Away from prying eyes: Queer spaces and the performance of intimate relations in contemporary supernatural television

Joyleen Christensen

The University of Newcastle, Australia


In 2002, Kathleen Battles and Wendy Hilton-Morrow noted that early attempts to place gay characters in the foreground of mainstream television often lead to a “failure to acknowledge the social consequences” of being gay in a heterosexual culture (p.99). Fifteen years later, I would argue that, perhaps more than any other genre, the modern supernatural television show allows for a complex and engaging re-negotiation of the kinds of narrative spaces through which queer relations can now be performed. As this analysis of the construction of queer spaces in Shadowhunters and In The Flesh will demonstrate, contemporary television shows that exist in the realm of fantasy are in a unique position. Significantly, these shows are able to displace the application of stereotypical labels through the creation of story worlds in which characters are routinely marked as ‘other’ on the basis of characteristics that exist outside explicit references to their sexuality. Furthermore, as the depiction of same-sex relationships within this genre has increased exponentially in recent years, we can also track a curious development in the representation of domesticated queer spaces that effectively remove limitations upon expressions of gay desire and intimacy. Indeed, these shows appear to actively encourage the establishment of ‘safe spaces’ – designated settings in which characters are free to fully express themselves.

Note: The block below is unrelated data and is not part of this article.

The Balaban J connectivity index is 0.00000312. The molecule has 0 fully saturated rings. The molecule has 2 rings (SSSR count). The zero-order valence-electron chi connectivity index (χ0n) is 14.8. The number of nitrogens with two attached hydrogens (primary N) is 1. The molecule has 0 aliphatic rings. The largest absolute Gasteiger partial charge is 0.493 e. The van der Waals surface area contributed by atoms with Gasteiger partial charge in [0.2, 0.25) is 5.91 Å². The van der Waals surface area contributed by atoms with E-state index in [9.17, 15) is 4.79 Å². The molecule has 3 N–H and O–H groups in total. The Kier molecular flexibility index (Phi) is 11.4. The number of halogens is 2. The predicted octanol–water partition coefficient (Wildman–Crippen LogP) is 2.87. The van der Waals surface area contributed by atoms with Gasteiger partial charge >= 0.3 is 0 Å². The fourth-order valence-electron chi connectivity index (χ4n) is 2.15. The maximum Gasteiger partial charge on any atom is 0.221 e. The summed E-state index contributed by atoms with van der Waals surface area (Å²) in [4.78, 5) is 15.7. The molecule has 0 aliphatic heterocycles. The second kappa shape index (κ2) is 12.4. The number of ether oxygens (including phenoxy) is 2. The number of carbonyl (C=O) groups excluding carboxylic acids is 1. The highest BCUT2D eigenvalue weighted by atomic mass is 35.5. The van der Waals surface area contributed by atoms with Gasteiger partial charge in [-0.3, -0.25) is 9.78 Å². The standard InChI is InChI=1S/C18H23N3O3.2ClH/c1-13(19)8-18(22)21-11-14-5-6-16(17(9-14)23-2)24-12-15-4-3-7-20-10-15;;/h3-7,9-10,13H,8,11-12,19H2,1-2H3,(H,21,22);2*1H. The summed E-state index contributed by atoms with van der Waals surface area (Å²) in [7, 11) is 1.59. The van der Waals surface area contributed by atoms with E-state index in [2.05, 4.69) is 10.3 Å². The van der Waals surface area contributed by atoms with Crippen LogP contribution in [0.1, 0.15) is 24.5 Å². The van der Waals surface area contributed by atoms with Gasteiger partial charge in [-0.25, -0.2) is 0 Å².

2018 National Conference
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